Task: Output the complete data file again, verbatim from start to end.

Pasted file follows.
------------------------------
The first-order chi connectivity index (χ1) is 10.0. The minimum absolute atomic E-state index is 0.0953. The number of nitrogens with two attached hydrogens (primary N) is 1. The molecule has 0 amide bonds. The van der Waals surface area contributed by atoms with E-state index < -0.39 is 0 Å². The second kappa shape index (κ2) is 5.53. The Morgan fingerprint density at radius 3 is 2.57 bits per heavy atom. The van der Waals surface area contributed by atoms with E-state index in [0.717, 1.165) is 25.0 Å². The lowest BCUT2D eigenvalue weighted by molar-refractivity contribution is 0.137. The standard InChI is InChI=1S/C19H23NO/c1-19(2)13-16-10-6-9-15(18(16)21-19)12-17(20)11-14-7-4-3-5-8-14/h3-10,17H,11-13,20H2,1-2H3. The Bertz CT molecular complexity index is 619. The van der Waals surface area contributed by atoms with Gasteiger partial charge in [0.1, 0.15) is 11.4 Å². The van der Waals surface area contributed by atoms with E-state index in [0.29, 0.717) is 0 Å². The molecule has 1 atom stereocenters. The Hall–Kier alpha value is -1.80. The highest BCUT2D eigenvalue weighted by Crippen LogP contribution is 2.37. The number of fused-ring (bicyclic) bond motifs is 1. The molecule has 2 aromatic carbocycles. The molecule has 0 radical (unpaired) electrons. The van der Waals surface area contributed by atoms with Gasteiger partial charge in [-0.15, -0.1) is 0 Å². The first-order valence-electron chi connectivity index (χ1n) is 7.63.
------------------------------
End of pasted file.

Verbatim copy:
The first-order chi connectivity index (χ1) is 10.0. The minimum absolute atomic E-state index is 0.0953. The number of nitrogens with two attached hydrogens (primary N) is 1. The molecule has 0 amide bonds. The van der Waals surface area contributed by atoms with E-state index < -0.39 is 0 Å². The second kappa shape index (κ2) is 5.53. The Morgan fingerprint density at radius 3 is 2.57 bits per heavy atom. The van der Waals surface area contributed by atoms with E-state index in [0.717, 1.165) is 25.0 Å². The lowest BCUT2D eigenvalue weighted by molar-refractivity contribution is 0.137. The standard InChI is InChI=1S/C19H23NO/c1-19(2)13-16-10-6-9-15(18(16)21-19)12-17(20)11-14-7-4-3-5-8-14/h3-10,17H,11-13,20H2,1-2H3. The Bertz CT molecular complexity index is 619. The van der Waals surface area contributed by atoms with Gasteiger partial charge in [0.1, 0.15) is 11.4 Å². The van der Waals surface area contributed by atoms with E-state index in [0.29, 0.717) is 0 Å². The molecule has 1 atom stereocenters. The Hall–Kier alpha value is -1.80. The highest BCUT2D eigenvalue weighted by Crippen LogP contribution is 2.37. The number of fused-ring (bicyclic) bond motifs is 1. The molecule has 2 aromatic carbocycles. The molecule has 0 radical (unpaired) electrons. The van der Waals surface area contributed by atoms with Gasteiger partial charge in [-0.15, -0.1) is 0 Å². The first-order valence-electron chi connectivity index (χ1n) is 7.63.